The deposit rules, including the $100,000 Next-Day Deposit Rule, are explained in section 11 of Pub. 15 and in the instructions for your tax return.

When Must You File?

File Form 945-A with your Form 945, CT-1, or 944 every year when Form 945, CT-1, or 944 is due. See the instructions for these forms for their due dates.

Specific Instructions

Completing Form 945-A

Enter Your Business Information

Carefully enter your employer identification number (EIN) and name at the top of the form. Make sure that they exactly match the name of your business and the EIN that the IRS assigned to your business and also agree with the name and EIN shown on the attached Form 945, 945-X, CT-1, CT-1 X, 944, or 944-X.

Calendar Year

Enter the calendar year of the Form 945, 945-X, CT-1, CT-1 X, 944, or 944-X to which Form 945-A is attached.

Form 945 Filers

Don't complete entries A through M of the Monthly Summary of Federal Tax Liability (Form 945, line 7). Be sure to mark the semiweekly schedule depositor checkbox above line 7 on Form 945.

Form CT-1 Filers

Don't complete the Monthly Summary of Railroad Retirement Tax Liability (Part II of Form CT-1).

Form 944 Filers

On Form 944, check the box for “Line 9 is $2,500 or more” at line 13, and leave lines 13a through 13m blank.

Enter Your Tax Liability by Month

Each numbered space on Form 945-A corresponds to a date during the year. Enter your tax liabilities in the spaces that correspond to the dates you paid wages to your employees or made nonpayroll payments, not the date liabilities were accrued or deposits were made. The total tax liability for the year (line M) must equal net taxes on Form 945, line 3; Form CT-1, line 19 (line 15 for years before 2020); or Form 944, line 9. Enter the monthly totals on lines A, B, C, D, E, F, G, H, I, J, K, and L. Enter the total for the year on line M.

For example, if you're a Form 945 filer, and you became liable for a pension distribution on December 31, 2019, but didn't make the distribution until January 7, 2020, you would:

  • Go to January on Form 945-A filed with your 2020 return, and

  • Enter your tax liability on line 7 because line 7 represents the seventh day of the month.

Example 1.

Cedar Co., which has a semiweekly deposit schedule, makes periodic payments on gambling winnings on the 15th day of each month. On December 24, 2020, in addition to its periodic payments, it withheld from a payment on gambling winnings under the backup withholding rules. Since Cedar Co. is a semiweekly schedule depositor, it must record these nonpayroll withholding liabilities on Form 945-A. It must report tax liabilities on line 15 for each month and line 24 for December.

Cedar Co. enters the monthly totals on lines A through L. It adds these monthly subtotals and enters the total tax liability for the year on line M. The amount on line M should equal Form 945, line 3.

Example 2.

Fir Co. is a semiweekly schedule depositor. During January, it withheld federal income tax on pension distributions as follows: $52,000 on January 10 and $35,000 on January 24. Since Fir Co. is a semiweekly schedule depositor, it must record its federal income tax withholding liabilities on Form 945-A. It must record $52,000 on line 10 and $35,000 on line 24 for January.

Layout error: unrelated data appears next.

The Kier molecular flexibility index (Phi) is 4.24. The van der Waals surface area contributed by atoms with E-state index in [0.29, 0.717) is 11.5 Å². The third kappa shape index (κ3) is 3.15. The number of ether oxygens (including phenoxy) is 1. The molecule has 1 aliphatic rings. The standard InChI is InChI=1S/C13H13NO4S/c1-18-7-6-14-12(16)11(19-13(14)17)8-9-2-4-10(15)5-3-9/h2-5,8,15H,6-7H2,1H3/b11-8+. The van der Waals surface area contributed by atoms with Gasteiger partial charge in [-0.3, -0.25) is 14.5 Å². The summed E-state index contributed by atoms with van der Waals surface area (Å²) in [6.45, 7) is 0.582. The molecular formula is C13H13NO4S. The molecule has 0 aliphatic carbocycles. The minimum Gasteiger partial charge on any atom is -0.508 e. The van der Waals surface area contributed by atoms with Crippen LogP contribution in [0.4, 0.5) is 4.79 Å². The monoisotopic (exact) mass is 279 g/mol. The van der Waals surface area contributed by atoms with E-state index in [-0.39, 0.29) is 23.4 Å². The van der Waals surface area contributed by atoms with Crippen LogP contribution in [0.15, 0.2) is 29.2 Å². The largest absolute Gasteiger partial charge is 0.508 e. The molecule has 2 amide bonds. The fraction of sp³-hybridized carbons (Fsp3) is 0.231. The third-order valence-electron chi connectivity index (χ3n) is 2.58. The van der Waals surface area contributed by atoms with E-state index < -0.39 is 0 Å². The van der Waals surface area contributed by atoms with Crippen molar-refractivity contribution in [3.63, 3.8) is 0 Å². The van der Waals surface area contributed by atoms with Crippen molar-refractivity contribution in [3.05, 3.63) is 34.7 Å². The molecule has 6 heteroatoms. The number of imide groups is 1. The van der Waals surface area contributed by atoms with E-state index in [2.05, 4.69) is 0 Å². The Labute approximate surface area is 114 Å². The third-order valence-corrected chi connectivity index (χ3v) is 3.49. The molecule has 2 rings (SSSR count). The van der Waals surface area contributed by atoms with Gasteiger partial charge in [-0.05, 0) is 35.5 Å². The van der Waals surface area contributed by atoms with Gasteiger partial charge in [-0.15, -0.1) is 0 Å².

Example 3.

Elm Co. is a new business and monthly schedule depositor for 2020. During January, it withheld federal income tax on nonpayroll payments as follows: $2,000 on January 10 and $99,000 on January 24. The deposit rules require that a monthly schedule depositor begin depositing on a semiweekly deposit schedule when a $100,000 or more tax liability is accumulated on any day within a month (see section 11 of Pub. 15 for details). Since Elm Co. accumulated $101,000 ($2,000 + $99,000) on January 24, 2020, it became a semiweekly schedule depositor on January 25, 2020. Elm Co. must complete Form 945-A and file it with Form 945. It must record $2,000 on line 10 and $99,000 on line 24 for January. No entries should be made on Form 945, line 7, even though Elm Co. was a monthly schedule depositor until January 25.

.This is an Image: caution.gif Form 944 filers. Your total liability for the year must equal line 9 on Form 944; therefore, don't reduce your total liability reported on Form 945-A by the deferred amount of the employer or employee share of social security tax, the refundable portion of the credit for qualified sick and family leave wages, or the refundable portion of the employee retention credit. The deferred amount of the employer share of social security tax reported on Form 944, line 10b, and the deferred amount of the employee share of social security tax reported on Form 944, line 10c, don't reflect deferred liabilities, but instead postponed due dates for payment. See the Instructions for Form 944 for more information. .

.This is an Image: caution.gif Form CT-1 filers. Your total liability for the year must equal line 19 on Form CT-1; therefore, don't reduce your total liability reported on Form 945-A by the deferred amount of the Tier 1 Employer tax and/or Tier 1 Employee tax, the refundable portion of the credit for qualified sick and family leave compensation, or the refundable portion of the employee retention credit. The deferred amount of the Tier 1 Employer tax reported on Form CT-1, line 21, and the deferred amount of the Tier 1 Employee tax reported on Form CT-1, line 22, don't reflect deferred liabilities, but instead postponed due dates for payment. See the Instructions for Form CT-1 for more information. .